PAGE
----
• All the public service schemes introduced the concept of cost sharing, so that if contributions rise above a specified level, the excess is shared between employers and employees in specified proportions.

The Public Service Pensions Commission reported (in "Reforming Public Sector Pensions", July 2010) that while the changes may make schemes affordable now, there is a serious question about whether they are sustainable in the future (which, of course, is the purpose of a pension scheme).

An option for controlling accruing risks for future service would be to close the public service schemes to future service. However, closure of the schemes would have practical, motivational and political consequences.

More likely is that an amendment will be made to the benefit structure of the schemes, and debate is already raging about what form such an amendment should take. There is no political consensus on this point: a pre-election statement by John Denham indicated that the recent changes to the LGPS need time to "bed down", and that further changes would be unwelcome and unnecessary at the moment. As set out above, the coalition does not agree.

Other than the future service provision of pensions, the focus of government and other commentary has been on the past service liabilities which have built up under the public service schemes. As set out above, this could be anything up to £1 trillion. However, the PCSPS, NHSPS and TPS are unfunded schemes, so they technically do not have a deficit (or have a 100% deficit, depending on your point of view) and are backed by the tax payer on a pay-as-you-go basis. The main focus of deficit issues in the public service schemes is in the LGPS, so how could the government deal with those liabilities?

Alternatives available to deal with the past service LGPS deficit include:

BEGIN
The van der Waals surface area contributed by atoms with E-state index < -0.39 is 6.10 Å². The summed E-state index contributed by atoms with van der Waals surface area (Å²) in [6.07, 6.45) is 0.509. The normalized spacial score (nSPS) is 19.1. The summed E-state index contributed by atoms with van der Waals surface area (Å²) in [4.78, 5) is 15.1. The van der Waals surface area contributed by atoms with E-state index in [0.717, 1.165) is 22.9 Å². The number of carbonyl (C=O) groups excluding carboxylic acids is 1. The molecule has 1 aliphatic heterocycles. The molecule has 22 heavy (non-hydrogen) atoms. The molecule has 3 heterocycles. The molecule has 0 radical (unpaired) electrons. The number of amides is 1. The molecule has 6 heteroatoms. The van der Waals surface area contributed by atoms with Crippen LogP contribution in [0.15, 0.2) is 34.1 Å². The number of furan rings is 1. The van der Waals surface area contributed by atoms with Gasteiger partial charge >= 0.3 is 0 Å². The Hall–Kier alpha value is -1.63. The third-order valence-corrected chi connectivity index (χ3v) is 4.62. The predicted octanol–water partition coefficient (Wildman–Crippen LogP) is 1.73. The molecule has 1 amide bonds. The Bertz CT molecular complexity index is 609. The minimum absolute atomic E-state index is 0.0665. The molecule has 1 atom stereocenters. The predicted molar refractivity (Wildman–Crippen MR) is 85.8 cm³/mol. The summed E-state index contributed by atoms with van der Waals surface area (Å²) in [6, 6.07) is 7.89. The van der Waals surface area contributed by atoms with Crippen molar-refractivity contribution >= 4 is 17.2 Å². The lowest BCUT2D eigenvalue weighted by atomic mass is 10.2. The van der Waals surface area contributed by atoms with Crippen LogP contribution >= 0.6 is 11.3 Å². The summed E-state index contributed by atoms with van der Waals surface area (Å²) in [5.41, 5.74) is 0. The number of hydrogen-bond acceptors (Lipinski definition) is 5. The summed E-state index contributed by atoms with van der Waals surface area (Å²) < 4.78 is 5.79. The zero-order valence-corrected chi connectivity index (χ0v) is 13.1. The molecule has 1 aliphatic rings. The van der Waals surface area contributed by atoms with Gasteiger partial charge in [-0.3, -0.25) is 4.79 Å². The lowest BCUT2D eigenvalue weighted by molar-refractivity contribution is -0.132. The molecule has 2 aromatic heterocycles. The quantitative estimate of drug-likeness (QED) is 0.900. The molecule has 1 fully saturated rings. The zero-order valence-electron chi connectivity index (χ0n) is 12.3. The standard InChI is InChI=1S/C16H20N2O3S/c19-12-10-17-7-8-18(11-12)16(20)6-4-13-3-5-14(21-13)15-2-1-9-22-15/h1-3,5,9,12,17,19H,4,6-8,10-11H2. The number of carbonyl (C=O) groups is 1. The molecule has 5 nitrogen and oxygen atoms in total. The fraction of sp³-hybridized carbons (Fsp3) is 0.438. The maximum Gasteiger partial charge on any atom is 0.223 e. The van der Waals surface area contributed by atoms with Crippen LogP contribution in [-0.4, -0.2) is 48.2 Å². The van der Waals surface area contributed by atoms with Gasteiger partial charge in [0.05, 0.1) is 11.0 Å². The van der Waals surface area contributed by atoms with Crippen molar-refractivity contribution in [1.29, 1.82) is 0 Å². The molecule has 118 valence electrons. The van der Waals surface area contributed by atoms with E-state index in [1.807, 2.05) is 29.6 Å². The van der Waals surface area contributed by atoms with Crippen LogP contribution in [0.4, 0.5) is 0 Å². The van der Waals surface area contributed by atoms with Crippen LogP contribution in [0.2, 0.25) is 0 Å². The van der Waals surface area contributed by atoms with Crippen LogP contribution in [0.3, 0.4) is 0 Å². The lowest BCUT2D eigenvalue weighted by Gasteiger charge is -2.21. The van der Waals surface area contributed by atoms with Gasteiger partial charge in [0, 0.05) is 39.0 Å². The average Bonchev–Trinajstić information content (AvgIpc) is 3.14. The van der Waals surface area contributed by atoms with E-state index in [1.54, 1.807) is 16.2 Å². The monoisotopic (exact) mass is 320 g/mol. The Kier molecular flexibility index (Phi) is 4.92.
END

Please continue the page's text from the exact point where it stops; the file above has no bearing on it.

• changes to the investment strategy to reflect the more accurately liabilities of the funds. Currently, the LGPS is constrained in relation to certain investment strategies. However, this would mean taking higher risks, to which the authorities might be unhappy to expose themselves; and
  • conversion of the LGPS to an unfunded statutory scheme similar to other statutory schemes. On the face of it, this would have some attractions for the government in the current economic climate. Funds could be passed from the LGPS to Her Majesty's (HM) Treasury, releasing £97 billion into the economy at a time when government borrowing is severely stretched. In exchange for the release of funds, HM Treasury would provide a funding guarantee similar to that offered to the TPS or NHSPS.

The second option is unlikely to be palatable, as it would bring the LGPS liabilities onto the government balance sheet at a time when such liabilities should be being reduced, not increased.

In conclusion, the recent budget report published by the coalition government is likely to create substantial changes in public service pensions and potentially impact on the private sector. As the law on pensions is so dynamic and continuously changing, it will be interesting to see what adjustments we are likely to observe in the future. The review which John Hutton has been asked to produce - with "early steps" provided by September and full proposals ready for the 2011 budget - will be greatly anticipated by both the public and academics.

Laura Sewell is a trainee solicitor in the pensions team at Pinsent Masons LLP.